Reflections on Oriana

In 1993 I was asked by Sir Jeffrey, now the Lord Sterling of Plaistow, P&O’s Chairman, whether I would take command of the new Oriana building at that time in Papenburg, Lower Saxony. My initial reaction was, that being only a couple or so years from retirement, the post should go to a rather younger man. However, having been “persuaded”, I looked upon the appointment as a great honour, and would endeavour to fulfil the role as her first Master to the best of my ability.

Here was a ship that was to be successor to the iconic Canberra, of which I had been in command for a number of years, and was tasked with the responsibility of ensuring that, as much as possible, the ambience of that marvellous old warhorse be melded into her state of the art successor.

The first task was to select a group of senior on board personnel, who would act as the task force in Germany on the run up to her entry into service. Vitally we got, in my view, a team of superb quality, who together with the Management of Jos. Meyer ensured that when the ship entered the North Sea on trials in the spring of 1995, she was as ready as could be for the pioneering role as the “face of the modern cruise liner.” A worthy successor to that elderly lady of the seas Canberra.

The months up until her slow progress down the River Ems were truly busy and involved many long hours and days during the Northern winter, to ensure that all was as ready as could be for her working life.

Visits were made to Navigational instrument makers, engine manufacturers, galley equipment makers, carpet manufacturers and showrooms, and it was pleasing to note that many of the ancillary workers on board at the yard were indeed British carpet layers, carpenters etc.

Much thought had gone into the design of the vessel, and it was more than a happy coincidence that the “double funnel”, and the slanted supports for the lifeboats and passenger tenders on the Promenade deck had been a feature of her predecessor.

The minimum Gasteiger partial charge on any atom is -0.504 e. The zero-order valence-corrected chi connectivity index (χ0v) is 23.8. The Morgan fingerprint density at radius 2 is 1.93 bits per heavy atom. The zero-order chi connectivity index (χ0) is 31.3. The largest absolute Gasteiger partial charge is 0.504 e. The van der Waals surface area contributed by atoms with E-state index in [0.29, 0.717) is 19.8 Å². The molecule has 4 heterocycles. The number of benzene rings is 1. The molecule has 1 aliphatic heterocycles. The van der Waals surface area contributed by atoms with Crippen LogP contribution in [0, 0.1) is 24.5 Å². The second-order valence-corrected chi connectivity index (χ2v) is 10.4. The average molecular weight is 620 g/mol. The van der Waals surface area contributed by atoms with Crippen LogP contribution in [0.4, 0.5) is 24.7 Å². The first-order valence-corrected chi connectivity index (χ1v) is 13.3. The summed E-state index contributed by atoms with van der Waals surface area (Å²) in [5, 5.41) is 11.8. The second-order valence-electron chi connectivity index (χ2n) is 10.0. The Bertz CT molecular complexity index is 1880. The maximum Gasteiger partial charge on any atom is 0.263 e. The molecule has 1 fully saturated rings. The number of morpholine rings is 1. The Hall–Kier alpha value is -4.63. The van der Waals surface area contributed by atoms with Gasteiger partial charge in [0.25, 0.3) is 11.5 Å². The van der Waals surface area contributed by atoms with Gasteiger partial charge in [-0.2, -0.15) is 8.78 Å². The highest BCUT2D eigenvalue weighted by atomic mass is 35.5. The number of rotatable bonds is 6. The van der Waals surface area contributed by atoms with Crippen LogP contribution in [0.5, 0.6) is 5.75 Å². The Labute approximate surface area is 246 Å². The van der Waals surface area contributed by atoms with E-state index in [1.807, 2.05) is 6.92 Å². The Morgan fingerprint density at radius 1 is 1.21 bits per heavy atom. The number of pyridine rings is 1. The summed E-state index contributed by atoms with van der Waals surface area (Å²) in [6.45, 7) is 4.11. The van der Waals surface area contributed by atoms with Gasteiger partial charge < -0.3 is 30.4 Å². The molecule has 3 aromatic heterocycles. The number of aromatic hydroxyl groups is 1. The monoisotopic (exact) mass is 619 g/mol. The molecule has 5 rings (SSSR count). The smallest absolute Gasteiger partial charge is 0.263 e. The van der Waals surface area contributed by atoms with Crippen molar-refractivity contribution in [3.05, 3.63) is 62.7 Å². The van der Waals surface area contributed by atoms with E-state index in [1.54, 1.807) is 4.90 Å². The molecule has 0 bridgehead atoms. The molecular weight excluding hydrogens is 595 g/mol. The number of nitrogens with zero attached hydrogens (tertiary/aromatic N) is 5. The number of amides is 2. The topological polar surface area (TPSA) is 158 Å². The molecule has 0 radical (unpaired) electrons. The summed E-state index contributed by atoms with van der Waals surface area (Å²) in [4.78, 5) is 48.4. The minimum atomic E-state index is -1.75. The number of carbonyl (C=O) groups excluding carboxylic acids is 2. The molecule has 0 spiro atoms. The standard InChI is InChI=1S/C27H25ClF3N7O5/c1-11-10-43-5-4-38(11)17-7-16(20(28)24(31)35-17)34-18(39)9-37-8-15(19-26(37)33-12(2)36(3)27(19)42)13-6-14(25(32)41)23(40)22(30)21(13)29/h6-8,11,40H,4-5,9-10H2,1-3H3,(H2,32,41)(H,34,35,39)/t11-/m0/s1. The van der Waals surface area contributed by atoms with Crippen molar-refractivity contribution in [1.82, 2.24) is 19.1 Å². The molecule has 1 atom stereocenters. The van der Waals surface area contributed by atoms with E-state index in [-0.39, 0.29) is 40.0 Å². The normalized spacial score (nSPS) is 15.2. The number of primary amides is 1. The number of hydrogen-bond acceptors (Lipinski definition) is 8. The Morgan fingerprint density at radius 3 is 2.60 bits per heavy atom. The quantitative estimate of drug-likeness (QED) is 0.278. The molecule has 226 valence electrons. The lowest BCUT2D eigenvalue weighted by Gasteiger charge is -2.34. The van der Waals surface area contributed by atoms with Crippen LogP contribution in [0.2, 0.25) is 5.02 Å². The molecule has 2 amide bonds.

Bridge design was uppermost in my mind, and together with the Navigation Officers, we came up with a layout that set the pattern for many vessels in the next few years, uncluttered and serviceable.

Joystick control of main engines, bow and stern thrusters, and twin rudders had to be learnt, and the Senior Southampton pilot and I had many sessions on the simulator to “get a grip” on the “Lips stick”, not entirely satisfactorily at first as we frequently berthed Oriana in the nearby car park at No. 106 berth Southampton docks until the simulator was “tweaked.”

The Oriana anchored off Playa Blanca, Lanzarote on her maiden voyage in April 1995. (Nigel Lawrence)

Happily, by the time Oriana entered service, the car park was spared our arrivals there!


Trials in the North Sea conducted in the late winter gales could not be called an entire success, and at speed in excess of 25 knots, problems arose with cavitation from the state of the art scimitar shaped variable pitch propellors, necessitating a visit to the Blohm & Voss dry dock in Hamburg in mid trials to partially rectify the Lips propellor problem. Many overnight sessions at speed under trying conditions were necessary, and when we arrived in Southampton for the Naming Ceremony by HM the Queen on 6th April 1995, we were heartily pleased to leave the North Sea.

We certainly had a ship of which to be proud, and it was now the job of the splendid ship’s company to justify the faith which had been placed upon us.

We got off to a grand start with our first port of call, Funchal in Madeira at noon on 12th April, a favourite port of us all, and they gave us the warmest of welcomes.

Our initial cruise to the Canary Islands and Portugal was a resounding success and Ambassadorial visits were interspersed with those of Travel Agents and Port Authorities wherever we went.

This set the pattern for the next few cruises and it was a heady, albeit tiring few months until I proceeded on leave in early June, not to return again, after a well deserved leave until mid August.

Naturally there were a few problems, many small in nature, and eventually the cavitation problem was resolved, not without heartache, but the main happiness was that Oriana was truly accepted by the passengers who fell for her in their droves. It was a real pleasure to me that the Ship’s Company were so proud of our ship and this feeling was transmitted to our guests.

Over the next 14 months until I retired I gained huge satisfaction and pleasure from the fact that I had been there “at the start”, and had watched the ship being constructed in individual 500 tonne prefabricated units to emerge chrysalis like into its final beautiful shape, a far cry perhaps from the behemoths of the 21st century passenger liners to come.

Proudly we circled the Oceans of the Earth, culminating in a tremendous welcome on the Round the World voyage in Sydney on February 18th 1996, where we were treated to a fireworks display of extraordinary magnificence.

Hong Kong followed, and wherever we went we were greeted in majestic fashion, a true and fitting result of years of dedicated performance from the P&O Board for their vision, and the Ship’s Company for their living up to the responsibility that had been placed upon their shoulders.

They had not let us down.



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